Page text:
two issues I noticed in get-alias

This topic contains 4 replies, has 3 voices, and was last updated by Profile photo of Mike F Robbins Mike F Robbins 3 years ago.

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  • #16034
    Profile photo of Garegin Asatryan
    Garegin Asatryan
    Participant

    I found two issues with get-alias. Maybe I'm doing something wrong. First one is that the alias of cmdlets are not found.
    If I type `get-alias ls`, the appropriate cmdlet is printed out. If I type `get-alias get-children`, I get zippo.
    I tried filtering the results of get-alias with where-object, but I weirdly doesn't work.

    `gal | out-string |? Name -like "Set-Alias"`

    outputs nothing, but

    `gal | out-string |? Name -like "sal"`

    works and print out

    Alias sal -> Set-Alias

  • #16035
    Profile photo of Don Jones
    Don Jones
    Keymaster

    You're doing something wrong :).

    First, LS is an alias. Get-Children isn't an alias. "Get-ChildItem" is a command name; it won't show up from Get-Alias because it isn't an alias. It's the real command name.

    Out-String fundamentally breaks everything else in the pipeline for you're doing. You're taking the output of Get-Alias, which is completely filterable and sortable, and turning it into a big chunk of text. Out-String doesn't belong in there. Once you convert something to a string, you shouldn't expect to sort it, select it, filter it, or do much else with it. PowerShell isn't designed to work with strings, it's designed to work with objects.

    Similarly, "Set-Alias" isn't an alias. I wouldn't have expected that to work anyway.

    Get-Alias | Where ResolvedCommandName -eq "Get-ChildItem"

    Will return the aliases gci, ls, and dir.

    Get-Alias ls

    Will return the alias ls.

  • #16038
    Profile photo of Don Jones
    Don Jones
    Keymaster

    You're not following the logic.

    First, it's Get-ChildItem, not "get-children." That's important.


    Get-Alias dir

    Returns output because there is an alias, Dir. That output is an object, and it has a Name property.


    Get-Alias dir | where name -eq 'dir'

    Works because Where-Object is getting input.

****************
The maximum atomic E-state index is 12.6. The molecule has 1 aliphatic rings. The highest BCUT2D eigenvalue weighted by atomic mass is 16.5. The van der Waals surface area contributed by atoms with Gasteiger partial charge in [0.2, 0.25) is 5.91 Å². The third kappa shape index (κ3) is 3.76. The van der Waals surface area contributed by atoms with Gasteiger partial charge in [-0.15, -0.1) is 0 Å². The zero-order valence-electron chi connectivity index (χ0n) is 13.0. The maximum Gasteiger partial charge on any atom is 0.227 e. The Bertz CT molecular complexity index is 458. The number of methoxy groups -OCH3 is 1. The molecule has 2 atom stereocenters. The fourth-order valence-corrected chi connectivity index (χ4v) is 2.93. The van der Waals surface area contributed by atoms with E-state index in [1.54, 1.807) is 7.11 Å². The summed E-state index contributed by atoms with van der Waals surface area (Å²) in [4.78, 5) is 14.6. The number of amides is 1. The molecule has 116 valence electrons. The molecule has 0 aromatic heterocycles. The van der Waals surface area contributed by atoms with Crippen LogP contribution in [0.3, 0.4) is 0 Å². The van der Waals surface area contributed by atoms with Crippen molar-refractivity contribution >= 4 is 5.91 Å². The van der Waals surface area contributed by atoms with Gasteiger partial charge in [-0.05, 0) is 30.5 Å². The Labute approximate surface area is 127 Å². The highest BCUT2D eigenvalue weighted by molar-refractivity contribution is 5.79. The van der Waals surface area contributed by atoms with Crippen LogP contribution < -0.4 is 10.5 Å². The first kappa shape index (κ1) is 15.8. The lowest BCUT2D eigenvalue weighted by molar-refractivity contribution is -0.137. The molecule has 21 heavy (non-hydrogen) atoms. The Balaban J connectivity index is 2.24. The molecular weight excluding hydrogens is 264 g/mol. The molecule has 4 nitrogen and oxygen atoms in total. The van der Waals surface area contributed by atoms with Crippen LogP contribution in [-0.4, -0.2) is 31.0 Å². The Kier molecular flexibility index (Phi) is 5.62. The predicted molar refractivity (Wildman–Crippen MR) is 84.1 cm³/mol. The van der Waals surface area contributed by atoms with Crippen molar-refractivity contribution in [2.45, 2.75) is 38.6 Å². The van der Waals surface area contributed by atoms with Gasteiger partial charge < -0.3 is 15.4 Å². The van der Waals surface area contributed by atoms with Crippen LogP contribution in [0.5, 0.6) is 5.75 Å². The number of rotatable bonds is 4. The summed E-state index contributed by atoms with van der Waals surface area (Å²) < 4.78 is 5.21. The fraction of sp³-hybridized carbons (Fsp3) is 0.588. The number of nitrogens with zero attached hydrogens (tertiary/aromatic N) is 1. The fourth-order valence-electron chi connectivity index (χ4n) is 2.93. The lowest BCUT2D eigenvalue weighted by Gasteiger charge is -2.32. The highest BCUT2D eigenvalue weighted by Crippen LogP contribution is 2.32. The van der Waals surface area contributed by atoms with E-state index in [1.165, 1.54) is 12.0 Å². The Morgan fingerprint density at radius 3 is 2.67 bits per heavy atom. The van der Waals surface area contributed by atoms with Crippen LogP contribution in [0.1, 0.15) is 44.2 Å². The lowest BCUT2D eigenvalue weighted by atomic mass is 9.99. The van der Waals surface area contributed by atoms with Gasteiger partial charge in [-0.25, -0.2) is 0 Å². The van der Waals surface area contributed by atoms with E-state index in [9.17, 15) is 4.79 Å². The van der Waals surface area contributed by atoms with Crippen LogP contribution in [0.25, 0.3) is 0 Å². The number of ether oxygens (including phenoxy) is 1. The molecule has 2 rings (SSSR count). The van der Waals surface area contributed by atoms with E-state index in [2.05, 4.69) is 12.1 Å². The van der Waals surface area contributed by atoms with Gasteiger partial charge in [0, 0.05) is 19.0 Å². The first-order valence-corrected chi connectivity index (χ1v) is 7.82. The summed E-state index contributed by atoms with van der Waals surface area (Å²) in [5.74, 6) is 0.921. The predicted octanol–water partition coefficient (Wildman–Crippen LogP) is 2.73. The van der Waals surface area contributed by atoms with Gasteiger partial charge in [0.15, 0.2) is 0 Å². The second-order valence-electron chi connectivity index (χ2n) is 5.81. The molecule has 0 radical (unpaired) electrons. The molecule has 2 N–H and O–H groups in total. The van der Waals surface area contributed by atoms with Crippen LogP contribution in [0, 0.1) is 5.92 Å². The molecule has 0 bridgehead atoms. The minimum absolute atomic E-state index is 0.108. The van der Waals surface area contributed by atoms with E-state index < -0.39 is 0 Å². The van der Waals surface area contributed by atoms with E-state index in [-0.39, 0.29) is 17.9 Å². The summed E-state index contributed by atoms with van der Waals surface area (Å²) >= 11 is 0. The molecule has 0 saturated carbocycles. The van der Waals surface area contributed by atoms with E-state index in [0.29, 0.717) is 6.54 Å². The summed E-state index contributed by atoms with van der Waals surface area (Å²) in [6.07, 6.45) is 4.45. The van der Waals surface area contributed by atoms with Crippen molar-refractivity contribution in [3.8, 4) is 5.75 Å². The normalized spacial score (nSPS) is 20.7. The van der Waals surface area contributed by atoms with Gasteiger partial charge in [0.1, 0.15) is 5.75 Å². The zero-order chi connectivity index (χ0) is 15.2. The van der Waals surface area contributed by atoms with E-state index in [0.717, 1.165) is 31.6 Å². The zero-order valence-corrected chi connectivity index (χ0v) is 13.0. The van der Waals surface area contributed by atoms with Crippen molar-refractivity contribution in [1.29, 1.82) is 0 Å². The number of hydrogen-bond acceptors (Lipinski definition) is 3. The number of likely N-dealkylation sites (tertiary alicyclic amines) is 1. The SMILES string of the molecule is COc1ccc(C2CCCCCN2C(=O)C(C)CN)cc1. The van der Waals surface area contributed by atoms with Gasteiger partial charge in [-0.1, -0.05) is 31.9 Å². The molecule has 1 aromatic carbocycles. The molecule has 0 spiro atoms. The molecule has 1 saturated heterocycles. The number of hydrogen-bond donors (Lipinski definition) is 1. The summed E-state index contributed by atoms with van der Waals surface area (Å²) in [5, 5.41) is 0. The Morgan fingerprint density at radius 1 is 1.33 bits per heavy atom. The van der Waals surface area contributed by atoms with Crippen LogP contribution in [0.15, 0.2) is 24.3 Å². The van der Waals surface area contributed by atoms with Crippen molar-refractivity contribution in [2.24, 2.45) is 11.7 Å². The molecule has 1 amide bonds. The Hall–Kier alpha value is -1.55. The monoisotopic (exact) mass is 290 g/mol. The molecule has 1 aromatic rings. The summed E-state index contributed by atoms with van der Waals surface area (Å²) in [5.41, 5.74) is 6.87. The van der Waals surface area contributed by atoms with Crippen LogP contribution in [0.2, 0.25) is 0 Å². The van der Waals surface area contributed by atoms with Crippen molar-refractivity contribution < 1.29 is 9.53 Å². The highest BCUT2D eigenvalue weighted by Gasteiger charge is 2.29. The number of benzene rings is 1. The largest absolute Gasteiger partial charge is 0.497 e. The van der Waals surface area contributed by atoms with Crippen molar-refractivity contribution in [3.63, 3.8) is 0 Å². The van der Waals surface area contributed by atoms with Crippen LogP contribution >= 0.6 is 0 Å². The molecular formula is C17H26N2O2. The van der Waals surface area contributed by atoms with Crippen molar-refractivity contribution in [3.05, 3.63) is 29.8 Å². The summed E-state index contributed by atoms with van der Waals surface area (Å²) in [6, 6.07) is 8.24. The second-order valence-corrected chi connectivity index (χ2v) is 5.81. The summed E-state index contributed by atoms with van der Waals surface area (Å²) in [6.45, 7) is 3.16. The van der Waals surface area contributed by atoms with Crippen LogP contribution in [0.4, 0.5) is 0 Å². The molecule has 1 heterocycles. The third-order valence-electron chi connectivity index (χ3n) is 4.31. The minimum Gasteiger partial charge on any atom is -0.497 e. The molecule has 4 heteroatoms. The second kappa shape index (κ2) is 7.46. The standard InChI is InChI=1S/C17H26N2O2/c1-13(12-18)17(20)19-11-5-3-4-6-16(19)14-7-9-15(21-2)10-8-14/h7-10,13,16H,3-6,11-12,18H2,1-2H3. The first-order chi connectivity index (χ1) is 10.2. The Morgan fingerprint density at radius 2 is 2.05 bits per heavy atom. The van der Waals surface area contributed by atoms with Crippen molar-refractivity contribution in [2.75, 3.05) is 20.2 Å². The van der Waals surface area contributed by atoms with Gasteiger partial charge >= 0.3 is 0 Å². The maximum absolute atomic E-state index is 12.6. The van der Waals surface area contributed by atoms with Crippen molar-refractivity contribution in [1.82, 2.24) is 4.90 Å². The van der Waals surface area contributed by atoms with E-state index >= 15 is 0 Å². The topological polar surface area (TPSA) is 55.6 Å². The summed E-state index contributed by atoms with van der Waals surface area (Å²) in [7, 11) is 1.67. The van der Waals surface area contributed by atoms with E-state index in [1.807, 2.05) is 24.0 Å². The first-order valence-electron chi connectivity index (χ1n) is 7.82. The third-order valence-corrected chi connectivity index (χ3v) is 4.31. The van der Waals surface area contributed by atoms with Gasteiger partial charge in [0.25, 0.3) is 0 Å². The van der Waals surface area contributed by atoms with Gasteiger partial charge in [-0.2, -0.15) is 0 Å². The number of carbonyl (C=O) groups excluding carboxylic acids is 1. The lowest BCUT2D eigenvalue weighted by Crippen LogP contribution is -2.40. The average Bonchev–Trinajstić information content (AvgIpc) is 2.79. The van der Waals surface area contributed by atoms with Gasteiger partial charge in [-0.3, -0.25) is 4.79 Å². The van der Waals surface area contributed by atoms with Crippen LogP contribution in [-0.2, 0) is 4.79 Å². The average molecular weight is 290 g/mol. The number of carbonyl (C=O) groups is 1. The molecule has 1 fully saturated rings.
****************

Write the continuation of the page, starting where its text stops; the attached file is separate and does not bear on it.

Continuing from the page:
Get-Alias Get-ChildItem

    Returns NO OUTPUT because there is no alias named Get-ChildItem. Get-ChildItem is a command, not an alias. Therefore,


    Get-Alias Get-ChildItem | Where Name -eq Get-ChildItem

    Also returns no output, because Where-Object had no input.


    Get-Alias dir | Out-String | Where name -eq 'dir'

    Returns no output, because the input to Out-String was converted from an object to a simple string of text. Strings of text don't have "name" properties. Out-String is what's breaking that example. Similarly,

    And no,


    dir -> Get-ChildItem

    Is not "the output of name." Run this:


    Get-Alias -name dir | Select -Property *

    And you will see what the "name" property contains. That example will show you all of the properties of the object output by Get-Alias.

    I think you might not be entirely understanding some of the fundamental bits about how the shell works, which is what makes it more confusing perhaps. The Format and Out commands in particular can be confusing because it is not always obvious that they are doing something different. It might be worth your time to watch some of the videos on youtube.com/powershelldon, to get a better idea of those fundamentals.

  • #16037
    Profile photo of Garegin Asatryan
    Garegin Asatryan
    Participant

    ok, thanks.

    I still don't understand however, why where-object doesn't read the entire contents of the "name" object.

    for example dir -> Get-ChildItem is the output of name, right? so why does where-object work with get-children, but not with dir.

  • #16070
    Profile photo of Mike F Robbins
    Mike F Robbins
    Participant

    Your first example uses the "Name" positional parameter:

    
    get-alias ls
    

    Which is the same as:

    
    Get-Alias -Name ls
    

    With the second example you provided, you need to use a different parameter set. You want to use the "Definition" parameter and it's not positional so it can't be omitted:

    
    Get-Alias -Definition Get-ChildItem
    

    Same thing with the third example:

    
    gal -Definition Set-Alias
    

    Here's all you need for the forth example:

    
    gal sal
    

    Take a look at the full help for Get-Alias and I think all of this will become self-evident.

    
    help Get-Alias -Full
    

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